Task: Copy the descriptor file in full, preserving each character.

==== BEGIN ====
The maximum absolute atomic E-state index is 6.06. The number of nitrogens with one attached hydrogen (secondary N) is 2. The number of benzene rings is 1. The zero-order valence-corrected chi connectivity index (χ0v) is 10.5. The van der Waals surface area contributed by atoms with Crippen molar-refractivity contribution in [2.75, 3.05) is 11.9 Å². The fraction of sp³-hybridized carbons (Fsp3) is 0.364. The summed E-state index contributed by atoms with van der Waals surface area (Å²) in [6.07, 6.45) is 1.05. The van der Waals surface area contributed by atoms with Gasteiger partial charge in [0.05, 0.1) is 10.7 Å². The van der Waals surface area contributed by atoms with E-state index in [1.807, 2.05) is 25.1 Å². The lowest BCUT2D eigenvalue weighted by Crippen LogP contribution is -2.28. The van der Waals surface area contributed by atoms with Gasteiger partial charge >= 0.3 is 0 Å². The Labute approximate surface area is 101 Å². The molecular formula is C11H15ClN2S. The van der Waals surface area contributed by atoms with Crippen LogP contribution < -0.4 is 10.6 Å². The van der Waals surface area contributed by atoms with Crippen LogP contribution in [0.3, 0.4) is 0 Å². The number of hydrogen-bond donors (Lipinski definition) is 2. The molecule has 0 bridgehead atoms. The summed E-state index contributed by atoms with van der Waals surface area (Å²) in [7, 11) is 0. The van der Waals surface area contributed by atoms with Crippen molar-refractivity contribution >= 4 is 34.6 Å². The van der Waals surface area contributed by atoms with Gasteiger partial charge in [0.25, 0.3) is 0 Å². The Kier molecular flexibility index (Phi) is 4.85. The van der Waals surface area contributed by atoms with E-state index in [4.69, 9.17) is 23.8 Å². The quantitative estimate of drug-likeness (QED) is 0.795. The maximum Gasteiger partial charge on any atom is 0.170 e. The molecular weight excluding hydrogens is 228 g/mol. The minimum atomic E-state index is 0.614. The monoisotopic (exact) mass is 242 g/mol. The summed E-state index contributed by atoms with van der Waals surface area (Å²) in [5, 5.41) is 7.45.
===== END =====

The maximum absolute atomic E-state index is 6.06. The number of nitrogens with one attached hydrogen (secondary N) is 2. The number of benzene rings is 1. The zero-order valence-corrected chi connectivity index (χ0v) is 10.5. The van der Waals surface area contributed by atoms with Crippen molar-refractivity contribution in [2.75, 3.05) is 11.9 Å². The fraction of sp³-hybridized carbons (Fsp3) is 0.364. The summed E-state index contributed by atoms with van der Waals surface area (Å²) in [6.07, 6.45) is 1.05. The van der Waals surface area contributed by atoms with Gasteiger partial charge in [0.05, 0.1) is 10.7 Å². The van der Waals surface area contributed by atoms with E-state index in [1.807, 2.05) is 25.1 Å². The lowest BCUT2D eigenvalue weighted by Crippen LogP contribution is -2.28. The van der Waals surface area contributed by atoms with Gasteiger partial charge >= 0.3 is 0 Å². The Labute approximate surface area is 101 Å². The molecular formula is C11H15ClN2S. The van der Waals surface area contributed by atoms with Crippen LogP contribution < -0.4 is 10.6 Å². The van der Waals surface area contributed by atoms with Crippen LogP contribution in [0.3, 0.4) is 0 Å². The number of hydrogen-bond donors (Lipinski definition) is 2. The molecule has 0 bridgehead atoms. The summed E-state index contributed by atoms with van der Waals surface area (Å²) in [7, 11) is 0. The van der Waals surface area contributed by atoms with Crippen molar-refractivity contribution >= 4 is 34.6 Å². The van der Waals surface area contributed by atoms with Gasteiger partial charge in [0.25, 0.3) is 0 Å². The Kier molecular flexibility index (Phi) is 4.85. The van der Waals surface area contributed by atoms with E-state index in [4.69, 9.17) is 23.8 Å². The quantitative estimate of drug-likeness (QED) is 0.795. The maximum Gasteiger partial charge on any atom is 0.170 e. The molecular weight excluding hydrogens is 228 g/mol. The minimum atomic E-state index is 0.614. The monoisotopic (exact) mass is 242 g/mol. The summed E-state index contributed by atoms with van der Waals surface area (Å²) in [5, 5.41) is 7.45.